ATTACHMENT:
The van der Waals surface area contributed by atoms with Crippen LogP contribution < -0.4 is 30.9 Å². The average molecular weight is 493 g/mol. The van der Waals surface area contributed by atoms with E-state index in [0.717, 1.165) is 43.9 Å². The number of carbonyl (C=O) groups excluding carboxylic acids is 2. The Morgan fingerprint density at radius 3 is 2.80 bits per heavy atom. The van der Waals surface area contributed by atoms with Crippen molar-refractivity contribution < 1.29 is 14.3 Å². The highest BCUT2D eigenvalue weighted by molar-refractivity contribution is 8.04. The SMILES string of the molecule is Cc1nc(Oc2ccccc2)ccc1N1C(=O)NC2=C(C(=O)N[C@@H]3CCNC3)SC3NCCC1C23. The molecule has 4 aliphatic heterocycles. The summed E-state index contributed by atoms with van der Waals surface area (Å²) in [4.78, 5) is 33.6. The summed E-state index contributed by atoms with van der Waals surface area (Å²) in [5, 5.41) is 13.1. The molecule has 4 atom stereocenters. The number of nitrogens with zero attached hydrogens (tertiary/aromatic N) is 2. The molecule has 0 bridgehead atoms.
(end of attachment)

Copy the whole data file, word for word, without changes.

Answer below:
The van der Waals surface area contributed by atoms with Crippen LogP contribution < -0.4 is 30.9 Å². The average molecular weight is 493 g/mol. The van der Waals surface area contributed by atoms with E-state index in [0.717, 1.165) is 43.9 Å². The number of carbonyl (C=O) groups excluding carboxylic acids is 2. The Morgan fingerprint density at radius 3 is 2.80 bits per heavy atom. The van der Waals surface area contributed by atoms with Crippen molar-refractivity contribution < 1.29 is 14.3 Å². The highest BCUT2D eigenvalue weighted by molar-refractivity contribution is 8.04. The SMILES string of the molecule is Cc1nc(Oc2ccccc2)ccc1N1C(=O)NC2=C(C(=O)N[C@@H]3CCNC3)SC3NCCC1C23. The molecule has 4 aliphatic heterocycles. The summed E-state index contributed by atoms with van der Waals surface area (Å²) in [4.78, 5) is 33.6. The summed E-state index contributed by atoms with van der Waals surface area (Å²) in [5, 5.41) is 13.1. The molecule has 4 atom stereocenters. The number of nitrogens with zero attached hydrogens (tertiary/aromatic N) is 2. The molecule has 0 bridgehead atoms.